BusinessWeek turns an eye to open source beyond technology

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In my humble opinion

Here at, we aspire to take principles the open source software movement has applied to building better software faster and find more uses for them in business, education, government, the law, and generally in our lives.

So a few weeks back, I was excited to see that BusinessWeek (now Bloomberg BusinessWeek) ran a special report called Eye on: Open Source that also embraced the wider usage of open source principles in technology and beyond.

My personal opinion? I think a few of the articles in the special report confuse true community-driven open source innovation with concepts like user-driven product design, crowdsourcing, and design competitions. But it was still neat to see BusinessWeek recognize the applicability of open source principles beyond software.

In case you missed it when it first came out, I thought I'd provide a set of links to the articles appearing in the special section, including one by Red Hat CEO Jim Whitehurst.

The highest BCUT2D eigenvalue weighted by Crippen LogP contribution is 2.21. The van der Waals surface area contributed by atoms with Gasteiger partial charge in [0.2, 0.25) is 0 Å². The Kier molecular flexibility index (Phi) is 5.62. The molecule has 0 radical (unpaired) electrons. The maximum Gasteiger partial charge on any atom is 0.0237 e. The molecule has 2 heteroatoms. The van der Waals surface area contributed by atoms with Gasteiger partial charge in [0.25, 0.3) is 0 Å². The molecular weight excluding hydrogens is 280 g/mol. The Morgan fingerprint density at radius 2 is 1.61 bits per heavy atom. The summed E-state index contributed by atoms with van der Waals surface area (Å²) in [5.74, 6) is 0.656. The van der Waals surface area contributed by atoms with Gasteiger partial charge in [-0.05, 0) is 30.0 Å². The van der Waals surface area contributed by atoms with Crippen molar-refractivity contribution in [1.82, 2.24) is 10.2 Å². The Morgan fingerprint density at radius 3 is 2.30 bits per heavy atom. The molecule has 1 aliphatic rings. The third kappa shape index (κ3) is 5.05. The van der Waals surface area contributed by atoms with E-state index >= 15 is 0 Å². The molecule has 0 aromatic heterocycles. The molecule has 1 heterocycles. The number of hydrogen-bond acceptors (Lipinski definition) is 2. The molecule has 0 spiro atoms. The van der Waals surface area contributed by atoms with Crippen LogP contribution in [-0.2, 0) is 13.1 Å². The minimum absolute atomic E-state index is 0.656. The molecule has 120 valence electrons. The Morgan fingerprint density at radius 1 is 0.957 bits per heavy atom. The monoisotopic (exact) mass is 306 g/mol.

Thinking About Open Design

Things to think about when embracing open design principles.

Cool Things You Can Design Yourself

A slideshow with examples of products consumers can design for themselves.

Co-creation: Not Just Another Focus Group

How Unilever launched a new product using crowdsourcing.

Why Toyota Should Go Open Source

Red Hat CEO Jim Whitehurst calling for more openness in automobile design.

Mozilla Labs Explores Open Source Design

Design competitions at Mozilla.

Open Innovation's Challenge: Letting Go Is Hard to Do

Exposes two big issues that stop companies from being successful with open innovation initiatives: how to collaborate and give up control.

What did you think of the articles? If you have any thoughts or comments, please add them below.

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Chris Grams is the Head of Marketing at Tidelift and author of The Ad-Free Brand: Secrets to Building Successful Brands in a Digital World. Twitter LinkedIn Email: chris(at)


Sigh, open source is not new. <a href="">John Chapman</a>, in the early 1800s, gave away apple trees for whatever his customers would donate. Open source is as American as apple pie.

That sounds more like Craiglist or Freecycle than Open Source.

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